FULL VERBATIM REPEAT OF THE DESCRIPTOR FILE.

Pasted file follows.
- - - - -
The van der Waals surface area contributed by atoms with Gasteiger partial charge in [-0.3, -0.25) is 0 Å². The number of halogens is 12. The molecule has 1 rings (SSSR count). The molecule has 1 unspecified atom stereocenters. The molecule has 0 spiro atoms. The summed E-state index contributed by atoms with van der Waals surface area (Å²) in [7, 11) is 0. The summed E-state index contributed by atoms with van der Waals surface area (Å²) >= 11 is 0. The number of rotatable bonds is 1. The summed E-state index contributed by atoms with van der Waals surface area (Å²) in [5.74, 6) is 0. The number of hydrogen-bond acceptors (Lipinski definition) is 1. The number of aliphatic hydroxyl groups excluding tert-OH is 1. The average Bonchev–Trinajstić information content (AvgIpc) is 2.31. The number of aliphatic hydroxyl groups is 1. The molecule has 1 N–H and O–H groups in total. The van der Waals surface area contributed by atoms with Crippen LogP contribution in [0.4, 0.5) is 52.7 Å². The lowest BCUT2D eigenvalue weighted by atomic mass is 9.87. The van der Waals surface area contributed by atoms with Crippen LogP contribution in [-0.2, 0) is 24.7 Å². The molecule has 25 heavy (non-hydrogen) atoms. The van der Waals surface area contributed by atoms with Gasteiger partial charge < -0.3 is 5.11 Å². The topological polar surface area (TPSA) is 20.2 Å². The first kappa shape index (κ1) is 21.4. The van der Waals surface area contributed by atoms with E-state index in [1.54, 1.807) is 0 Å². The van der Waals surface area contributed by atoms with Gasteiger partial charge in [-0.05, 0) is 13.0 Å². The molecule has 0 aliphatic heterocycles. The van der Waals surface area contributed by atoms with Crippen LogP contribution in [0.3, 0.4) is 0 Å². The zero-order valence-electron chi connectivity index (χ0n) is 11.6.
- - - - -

The van der Waals surface area contributed by atoms with Gasteiger partial charge in [-0.3, -0.25) is 0 Å². The number of halogens is 12. The molecule has 1 rings (SSSR count). The molecule has 1 unspecified atom stereocenters. The molecule has 0 spiro atoms. The summed E-state index contributed by atoms with van der Waals surface area (Å²) in [7, 11) is 0. The summed E-state index contributed by atoms with van der Waals surface area (Å²) >= 11 is 0. The number of rotatable bonds is 1. The summed E-state index contributed by atoms with van der Waals surface area (Å²) in [5.74, 6) is 0. The number of hydrogen-bond acceptors (Lipinski definition) is 1. The number of aliphatic hydroxyl groups excluding tert-OH is 1. The average Bonchev–Trinajstić information content (AvgIpc) is 2.31. The number of aliphatic hydroxyl groups is 1. The molecule has 1 N–H and O–H groups in total. The van der Waals surface area contributed by atoms with Crippen LogP contribution in [0.4, 0.5) is 52.7 Å². The lowest BCUT2D eigenvalue weighted by atomic mass is 9.87. The van der Waals surface area contributed by atoms with Crippen LogP contribution in [-0.2, 0) is 24.7 Å². The molecule has 25 heavy (non-hydrogen) atoms. The van der Waals surface area contributed by atoms with Gasteiger partial charge < -0.3 is 5.11 Å². The topological polar surface area (TPSA) is 20.2 Å². The first kappa shape index (κ1) is 21.4. The van der Waals surface area contributed by atoms with E-state index in [1.54, 1.807) is 0 Å². The van der Waals surface area contributed by atoms with Gasteiger partial charge in [-0.05, 0) is 13.0 Å². The molecule has 0 aliphatic heterocycles. The van der Waals surface area contributed by atoms with Crippen LogP contribution in [0.3, 0.4) is 0 Å². The zero-order valence-electron chi connectivity index (χ0n) is 11.6.